AYS Digest 02/04/17: Greece looks to accelerate returns of refugees to Turkey

Large mosaic depicting people arriving on Lesvos by sea. Photo by Dirty Girls of Lesvos

Asylum-seekers waiving their right to appeal could receive €500 “cash bonus” for repatriation. Europe keeps its boats far from the rescue zone off the coast of Libya. Report on the situation in Romania and on the situation of female refugees in Switzerland.

Greece

Ekathimerini reports police on the islands are increasing efforts to locate and detain refugees who could face deportation to Turkey, with the No Border Kitchen Lesvos saying that people from Pakistan, Bangladesh, Morroco and Algeria are especially targeted. Ekathimerini also says that a new detention centre has opened on Kos to facilitate deportations, as AYS reported earlier. Police however faces problems on Chios, which has seen arrivals from Turkey intensify in recent days. Local residents vehemently oppose the creation of a new detention center, despite the main police precinct being according to the paper, “already full of migrants”.

Greek Reporter quotes Migration Minister Yiannis Mouzalas as saying that “without closed centres the decisions at second instance can’t be enforced,” adding that “we will undertake additional measures to prevent abuse of asylum”.

Mouzalas is therefore expected to issue a circular incentivising refugees not to appeal a negative asylum decision. Spiegel reports that refugees currently receive 500 euros for “voluntary” repatriation and that under the new rules, refugees who have been denied asylum will have five days to chose whether to receive an additional 500 euro cash bonus and “voluntarily” leave Greece or whether to appeal the decision. Mouzalas has said that refugees are abusing the system by lodging appeals, causing a bottleneck in the procedure and leading to overcrowded camps.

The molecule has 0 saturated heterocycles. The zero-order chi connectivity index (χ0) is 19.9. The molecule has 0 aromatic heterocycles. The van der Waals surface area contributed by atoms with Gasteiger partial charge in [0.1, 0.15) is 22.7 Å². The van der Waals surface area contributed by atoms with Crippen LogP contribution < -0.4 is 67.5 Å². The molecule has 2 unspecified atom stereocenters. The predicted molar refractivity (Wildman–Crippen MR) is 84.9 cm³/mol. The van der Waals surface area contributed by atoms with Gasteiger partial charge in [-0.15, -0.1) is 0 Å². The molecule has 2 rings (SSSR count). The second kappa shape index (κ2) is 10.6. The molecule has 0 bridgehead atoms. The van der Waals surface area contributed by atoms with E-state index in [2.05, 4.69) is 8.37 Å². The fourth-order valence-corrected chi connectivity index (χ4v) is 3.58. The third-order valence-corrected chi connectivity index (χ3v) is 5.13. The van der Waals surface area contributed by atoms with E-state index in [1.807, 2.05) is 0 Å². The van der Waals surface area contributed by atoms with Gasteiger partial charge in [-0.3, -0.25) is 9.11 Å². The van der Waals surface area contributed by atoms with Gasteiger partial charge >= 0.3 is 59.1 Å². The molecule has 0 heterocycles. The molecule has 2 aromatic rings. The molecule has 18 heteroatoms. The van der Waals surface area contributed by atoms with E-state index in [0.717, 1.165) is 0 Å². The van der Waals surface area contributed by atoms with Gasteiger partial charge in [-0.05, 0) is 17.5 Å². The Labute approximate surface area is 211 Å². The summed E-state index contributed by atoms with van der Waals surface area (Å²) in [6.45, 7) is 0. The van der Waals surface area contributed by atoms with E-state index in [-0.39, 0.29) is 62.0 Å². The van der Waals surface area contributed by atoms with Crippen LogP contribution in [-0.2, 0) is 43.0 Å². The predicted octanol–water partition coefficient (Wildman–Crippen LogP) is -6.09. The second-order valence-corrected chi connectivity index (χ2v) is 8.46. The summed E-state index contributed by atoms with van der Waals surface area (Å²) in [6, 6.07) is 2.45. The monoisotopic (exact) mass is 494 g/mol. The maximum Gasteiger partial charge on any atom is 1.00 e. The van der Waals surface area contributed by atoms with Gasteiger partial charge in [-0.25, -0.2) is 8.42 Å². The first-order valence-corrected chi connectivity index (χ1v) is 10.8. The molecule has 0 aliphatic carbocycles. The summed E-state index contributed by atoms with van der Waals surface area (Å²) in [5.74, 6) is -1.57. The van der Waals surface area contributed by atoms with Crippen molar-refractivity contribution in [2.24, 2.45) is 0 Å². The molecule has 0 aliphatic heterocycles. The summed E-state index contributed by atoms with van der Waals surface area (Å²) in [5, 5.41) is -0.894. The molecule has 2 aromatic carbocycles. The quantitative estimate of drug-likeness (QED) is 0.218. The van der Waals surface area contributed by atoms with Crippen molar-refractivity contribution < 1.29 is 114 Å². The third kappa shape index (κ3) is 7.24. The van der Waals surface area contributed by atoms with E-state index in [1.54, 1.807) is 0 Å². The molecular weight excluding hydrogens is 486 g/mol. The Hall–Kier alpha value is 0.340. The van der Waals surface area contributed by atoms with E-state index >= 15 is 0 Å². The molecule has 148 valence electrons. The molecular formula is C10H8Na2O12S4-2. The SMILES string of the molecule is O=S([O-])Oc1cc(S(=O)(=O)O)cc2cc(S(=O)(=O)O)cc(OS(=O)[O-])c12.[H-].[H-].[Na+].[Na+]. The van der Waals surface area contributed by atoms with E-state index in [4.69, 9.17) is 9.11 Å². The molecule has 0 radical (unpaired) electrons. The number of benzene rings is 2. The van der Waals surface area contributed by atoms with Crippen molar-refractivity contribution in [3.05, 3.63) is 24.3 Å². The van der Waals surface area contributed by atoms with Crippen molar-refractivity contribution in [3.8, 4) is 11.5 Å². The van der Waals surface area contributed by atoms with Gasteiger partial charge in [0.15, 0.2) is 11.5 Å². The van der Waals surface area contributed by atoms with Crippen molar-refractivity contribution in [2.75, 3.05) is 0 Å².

Human Rights Watch notes that in an Action Plan published in December 2016, the European Commission already recommended tougher measures aimed at increasing the number of returns to Turkey, including expanding detention on the islands and curbing appeal rights.

HRW also says that while Greece could facilitate transfers to the mainland in order to alleviate overcrowded reception centres, “EU and Greek officials cite implementation of the (EU-Turkey) deal as a justification for the containment policy”. The group adds that “even if transferring asylum seekers to the mainland would complicate possible returns to Turkey, this is an unacceptable excuse for condemning people to conditions that threaten their health and cause huge anxiety”.

Refugee communities will reportedly hold a demonstration outside Kara Tepe tomorrow 3rd of April at 10am.

Information on cash assistance

Again, we strongly oppose the decision not to distribute cash cards to people living in squats, that is imposed by the government and obeyed by the organizations distibuting cards. It is absurd and a discriminatory practice that should not take place.